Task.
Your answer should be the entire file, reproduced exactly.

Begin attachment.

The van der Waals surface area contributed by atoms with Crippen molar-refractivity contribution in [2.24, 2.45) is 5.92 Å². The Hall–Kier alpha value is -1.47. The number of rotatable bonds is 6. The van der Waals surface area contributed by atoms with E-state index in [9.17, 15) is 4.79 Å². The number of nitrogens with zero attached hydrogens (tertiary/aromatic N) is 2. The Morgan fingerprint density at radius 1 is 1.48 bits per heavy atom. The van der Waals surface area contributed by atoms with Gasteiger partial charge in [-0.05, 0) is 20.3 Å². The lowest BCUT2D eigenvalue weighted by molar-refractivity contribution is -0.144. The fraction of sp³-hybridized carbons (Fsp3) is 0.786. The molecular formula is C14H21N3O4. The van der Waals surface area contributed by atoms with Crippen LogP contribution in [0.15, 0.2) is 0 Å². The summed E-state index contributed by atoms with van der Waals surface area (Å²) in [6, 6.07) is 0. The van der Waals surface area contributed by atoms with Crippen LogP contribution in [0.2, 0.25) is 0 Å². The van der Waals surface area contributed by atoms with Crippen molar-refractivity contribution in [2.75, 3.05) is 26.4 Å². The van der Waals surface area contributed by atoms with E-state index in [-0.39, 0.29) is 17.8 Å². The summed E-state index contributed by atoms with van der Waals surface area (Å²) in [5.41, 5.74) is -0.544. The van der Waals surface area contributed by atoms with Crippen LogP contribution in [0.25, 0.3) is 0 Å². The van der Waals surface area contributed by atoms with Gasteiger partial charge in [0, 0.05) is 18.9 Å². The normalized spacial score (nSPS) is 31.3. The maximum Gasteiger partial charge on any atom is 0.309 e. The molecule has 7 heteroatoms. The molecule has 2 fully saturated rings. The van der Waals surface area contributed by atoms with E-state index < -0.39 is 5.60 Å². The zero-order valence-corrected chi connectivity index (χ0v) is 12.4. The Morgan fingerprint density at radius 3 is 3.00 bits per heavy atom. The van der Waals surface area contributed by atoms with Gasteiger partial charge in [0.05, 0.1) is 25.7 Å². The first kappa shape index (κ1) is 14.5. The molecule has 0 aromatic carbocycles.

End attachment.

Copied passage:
The van der Waals surface area contributed by atoms with Crippen molar-refractivity contribution in [2.24, 2.45) is 5.92 Å². The Hall–Kier alpha value is -1.47. The number of rotatable bonds is 6. The van der Waals surface area contributed by atoms with E-state index in [9.17, 15) is 4.79 Å². The number of nitrogens with zero attached hydrogens (tertiary/aromatic N) is 2. The Morgan fingerprint density at radius 1 is 1.48 bits per heavy atom. The van der Waals surface area contributed by atoms with Gasteiger partial charge in [-0.05, 0) is 20.3 Å². The lowest BCUT2D eigenvalue weighted by molar-refractivity contribution is -0.144. The fraction of sp³-hybridized carbons (Fsp3) is 0.786. The molecular formula is C14H21N3O4. The van der Waals surface area contributed by atoms with Crippen LogP contribution in [0.15, 0.2) is 0 Å². The summed E-state index contributed by atoms with van der Waals surface area (Å²) in [6, 6.07) is 0. The van der Waals surface area contributed by atoms with Crippen LogP contribution in [0.2, 0.25) is 0 Å². The van der Waals surface area contributed by atoms with Crippen molar-refractivity contribution in [2.75, 3.05) is 26.4 Å². The van der Waals surface area contributed by atoms with E-state index in [-0.39, 0.29) is 17.8 Å². The summed E-state index contributed by atoms with van der Waals surface area (Å²) in [5.41, 5.74) is -0.544. The van der Waals surface area contributed by atoms with Crippen LogP contribution in [0.25, 0.3) is 0 Å². The van der Waals surface area contributed by atoms with Gasteiger partial charge in [0, 0.05) is 18.9 Å². The normalized spacial score (nSPS) is 31.3. The maximum Gasteiger partial charge on any atom is 0.309 e. The molecule has 7 heteroatoms. The molecule has 2 fully saturated rings. The van der Waals surface area contributed by atoms with E-state index < -0.39 is 5.60 Å². The zero-order valence-corrected chi connectivity index (χ0v) is 12.4. The Morgan fingerprint density at radius 3 is 3.00 bits per heavy atom. The van der Waals surface area contributed by atoms with Gasteiger partial charge in [0.05, 0.1) is 25.7 Å². The first kappa shape index (κ1) is 14.5. The molecule has 0 aromatic carbocycles.